By, Lilian Jin
Canada’s iconic coffee and donut chain saw same-store sales drop by 1.4% last quarter. While sister companies Burger King and Popeyes surpassed sales expectations with the viral Impossible Whopper launch and Chicken Sandwich Wars, where did Tim Hortons go wrong?
Tim Hortons accounts for 61.0% of Restaurant Brands International’s revenue, followed by Burger King with 31.0% and Popeyes with 8.0%. Although net sales of the parent company increased 6.0%, shares fell by 2.6% last Monday following release of Q3 earnings. Restaurant Brands earned $1.46 billion in revenue, just missing analyst expectations of $1.47 billion.
RBI’s CEO Jose Cil attributes Tim’s lackluster quarterly performance to weakened cold beverage and lunch sales. Looking at the graph below, Tim’s same-store sales has consistently underperformed compared to Burger King and Popeyes.
Popeyes’s sales jumped 9.7% in Q3 due to the US launch of its new fried chicken sandwich in August, which sold out nationwide in just two weeks. The sandwich sparked an intense Twitter debate on whether Popeyes or Chick-fil-A had the best chicken sandwich and enticed celebrities like Cardi B to join the hype. The Chicken Sandwich Wars helped Popeyes earn its best quarter in two decades.
Burger King also launched its meatless Impossible Whopper in August, increasing Q3 sales by 4.8%, the chain’s strongest quarterly growth since 2015. As part of its promotional campaign, BK conducted the viral Impossible Taste Test on Whopper fans who couldn’t tell the plant-based burger apart from its beef burger. The Impossible Whopper boosted international sales growth by 15.0% and was popular amongst younger and older consumers.
Tim Hortons tried to replicate this success by testing Beyond Meat breakfast sandwiches in 4,000 Canadian locations in June. But after three months, Tims pulled the items out of all provinces except for B.C. and Ontario. While the plant-based burger grew incredibly popular at Burger King and A&W, it struggled to find a fit on Tims’ menu and was moved in too quickly and at too large of a scale.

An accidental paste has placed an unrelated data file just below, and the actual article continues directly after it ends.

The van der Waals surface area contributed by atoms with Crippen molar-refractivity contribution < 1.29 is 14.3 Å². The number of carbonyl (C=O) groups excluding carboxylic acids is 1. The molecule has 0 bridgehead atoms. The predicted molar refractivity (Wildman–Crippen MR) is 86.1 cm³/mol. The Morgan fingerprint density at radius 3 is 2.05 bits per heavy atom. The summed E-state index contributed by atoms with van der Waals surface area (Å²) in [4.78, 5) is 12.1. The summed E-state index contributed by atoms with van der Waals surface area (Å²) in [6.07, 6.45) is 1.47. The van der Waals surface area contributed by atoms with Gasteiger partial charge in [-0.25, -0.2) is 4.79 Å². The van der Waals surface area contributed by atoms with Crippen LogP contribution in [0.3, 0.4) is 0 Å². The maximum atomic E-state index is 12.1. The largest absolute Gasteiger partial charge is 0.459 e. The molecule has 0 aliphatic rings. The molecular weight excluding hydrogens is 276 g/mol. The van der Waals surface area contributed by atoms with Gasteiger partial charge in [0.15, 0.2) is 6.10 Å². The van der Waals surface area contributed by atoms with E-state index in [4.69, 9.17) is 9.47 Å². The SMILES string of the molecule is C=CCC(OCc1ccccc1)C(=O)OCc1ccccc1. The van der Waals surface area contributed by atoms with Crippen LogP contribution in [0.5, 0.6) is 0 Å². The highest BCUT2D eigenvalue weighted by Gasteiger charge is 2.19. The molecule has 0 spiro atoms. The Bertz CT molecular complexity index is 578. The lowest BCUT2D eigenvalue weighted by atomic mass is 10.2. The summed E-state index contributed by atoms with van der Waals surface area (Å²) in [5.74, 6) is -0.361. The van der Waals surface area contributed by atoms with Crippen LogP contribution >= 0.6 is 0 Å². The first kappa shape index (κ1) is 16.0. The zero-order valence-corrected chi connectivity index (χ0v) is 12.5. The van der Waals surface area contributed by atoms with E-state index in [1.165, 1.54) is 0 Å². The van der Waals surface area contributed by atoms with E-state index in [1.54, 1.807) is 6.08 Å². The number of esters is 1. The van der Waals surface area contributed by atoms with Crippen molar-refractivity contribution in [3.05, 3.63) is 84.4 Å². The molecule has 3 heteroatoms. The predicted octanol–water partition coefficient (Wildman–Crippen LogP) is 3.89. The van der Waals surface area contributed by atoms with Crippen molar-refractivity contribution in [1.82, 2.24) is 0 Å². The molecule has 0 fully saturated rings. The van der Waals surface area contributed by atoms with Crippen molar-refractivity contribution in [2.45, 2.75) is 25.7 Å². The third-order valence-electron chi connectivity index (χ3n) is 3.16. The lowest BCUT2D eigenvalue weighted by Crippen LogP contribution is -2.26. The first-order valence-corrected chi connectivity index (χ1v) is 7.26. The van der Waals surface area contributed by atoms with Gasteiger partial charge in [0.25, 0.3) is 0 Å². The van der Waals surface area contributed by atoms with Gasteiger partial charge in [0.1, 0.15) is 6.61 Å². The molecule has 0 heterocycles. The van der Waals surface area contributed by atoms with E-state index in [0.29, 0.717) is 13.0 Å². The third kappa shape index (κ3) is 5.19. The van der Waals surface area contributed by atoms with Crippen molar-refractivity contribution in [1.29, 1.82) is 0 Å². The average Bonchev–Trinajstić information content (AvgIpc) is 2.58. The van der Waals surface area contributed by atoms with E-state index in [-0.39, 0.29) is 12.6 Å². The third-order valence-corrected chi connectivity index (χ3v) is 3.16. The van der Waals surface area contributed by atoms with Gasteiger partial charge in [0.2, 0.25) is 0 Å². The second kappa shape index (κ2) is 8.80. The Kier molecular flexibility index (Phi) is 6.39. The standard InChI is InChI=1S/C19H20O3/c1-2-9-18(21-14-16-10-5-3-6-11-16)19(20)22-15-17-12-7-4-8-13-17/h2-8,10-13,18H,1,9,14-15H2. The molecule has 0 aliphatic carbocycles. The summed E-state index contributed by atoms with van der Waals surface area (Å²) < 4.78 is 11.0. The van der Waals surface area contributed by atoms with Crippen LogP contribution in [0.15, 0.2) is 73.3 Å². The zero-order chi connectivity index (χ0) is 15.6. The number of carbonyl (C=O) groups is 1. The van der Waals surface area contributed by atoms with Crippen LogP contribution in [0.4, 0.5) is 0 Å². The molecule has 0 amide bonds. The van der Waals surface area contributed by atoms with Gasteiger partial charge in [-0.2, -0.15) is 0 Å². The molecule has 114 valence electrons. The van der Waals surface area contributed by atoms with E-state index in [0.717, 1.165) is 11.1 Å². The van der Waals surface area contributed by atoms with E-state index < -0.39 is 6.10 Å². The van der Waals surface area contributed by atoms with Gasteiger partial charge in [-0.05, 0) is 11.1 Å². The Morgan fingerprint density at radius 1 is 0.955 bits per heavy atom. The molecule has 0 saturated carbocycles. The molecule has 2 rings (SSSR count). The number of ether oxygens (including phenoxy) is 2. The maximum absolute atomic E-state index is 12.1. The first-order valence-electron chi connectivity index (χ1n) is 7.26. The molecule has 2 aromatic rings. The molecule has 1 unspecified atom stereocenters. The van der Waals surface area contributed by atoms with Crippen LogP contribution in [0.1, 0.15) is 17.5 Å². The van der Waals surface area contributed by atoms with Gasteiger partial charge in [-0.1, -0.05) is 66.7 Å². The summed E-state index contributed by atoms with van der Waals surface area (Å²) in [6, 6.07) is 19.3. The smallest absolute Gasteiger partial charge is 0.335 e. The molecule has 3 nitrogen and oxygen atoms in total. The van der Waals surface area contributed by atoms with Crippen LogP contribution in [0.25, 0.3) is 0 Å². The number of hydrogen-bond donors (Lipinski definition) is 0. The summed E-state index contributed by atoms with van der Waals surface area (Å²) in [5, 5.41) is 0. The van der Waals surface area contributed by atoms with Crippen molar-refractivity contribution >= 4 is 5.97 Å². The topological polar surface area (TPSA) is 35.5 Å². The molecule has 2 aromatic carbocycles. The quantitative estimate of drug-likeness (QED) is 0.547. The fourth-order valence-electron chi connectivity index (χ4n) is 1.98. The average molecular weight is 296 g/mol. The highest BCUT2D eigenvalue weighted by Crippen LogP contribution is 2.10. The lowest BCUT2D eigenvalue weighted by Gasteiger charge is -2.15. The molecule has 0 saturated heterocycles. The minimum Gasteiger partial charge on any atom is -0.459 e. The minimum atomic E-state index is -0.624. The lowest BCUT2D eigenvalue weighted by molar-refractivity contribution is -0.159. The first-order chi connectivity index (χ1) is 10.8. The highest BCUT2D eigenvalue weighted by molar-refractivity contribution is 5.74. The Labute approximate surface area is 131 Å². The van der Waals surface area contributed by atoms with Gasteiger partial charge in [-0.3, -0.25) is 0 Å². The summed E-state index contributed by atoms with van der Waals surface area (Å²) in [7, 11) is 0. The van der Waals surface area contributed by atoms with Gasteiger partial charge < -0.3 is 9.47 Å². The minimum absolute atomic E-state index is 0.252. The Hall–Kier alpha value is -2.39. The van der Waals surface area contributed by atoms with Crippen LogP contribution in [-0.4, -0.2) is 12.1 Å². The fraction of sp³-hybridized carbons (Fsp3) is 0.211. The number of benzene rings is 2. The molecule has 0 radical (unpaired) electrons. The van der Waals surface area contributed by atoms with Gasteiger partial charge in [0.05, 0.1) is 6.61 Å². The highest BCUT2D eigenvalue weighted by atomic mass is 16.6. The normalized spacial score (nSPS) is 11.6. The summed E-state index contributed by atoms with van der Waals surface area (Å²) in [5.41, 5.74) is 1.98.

It is difficult for the chain, whose branding is based on simplicity and non-fuss coffee and donuts, to adapt to a changing competitive food landscape while still appealing to its core consumer. Therefore implementations like all-day breakfast and plant-based meat, which have worked for other fast-food chains, are not working for Tims.
Tim Hortons has been a late-mover in food trends, struggling to find a balance between attracting new consumers and staying on brand. Prior to Beyond Meat, Tims tried to launch “perfectly uncomplicated” lattes in 2017, hoping to modernize while remaining unpretentious. Tims attempted to revamp its menu but introduced lengthy food-trend names like Beyond Sausage Farmer’s Wrap and Brown Butter and Sea Salt Dream Doughnut. More recently, Tims opened an innovation café in Toronto’s financial district, offering gourmet donuts at twice the price, Italian sandwiches and nitrogen-infused cold brew.
Robert Levy, president of consulting firm BrandSpark, says Tims has “become a choice of last resort” with its mediocre-tasting foods and has lost its title as Canada’s favourite coffee to McDonald’s. Rather than creating fancy menu expansions, Levy recommends Tim Hortons work on improving the quality of its core products, which can then appeal to a younger demographic while still maintaining its down-to-earth branding.
Nevertheless, Restaurant Brands’ CEO is confident in the company’s future as it has been significantly growing Tim Horton’s global presence. Now with more than 4,800 locations, Tims has expanded to Mexico, Philippines, UK, Spain and China. Most recently, Tim Hortons entered an exclusive franchise and development agreement with WeEat Company to develop the brand in Thailand.
Featured image by Conor Samuel.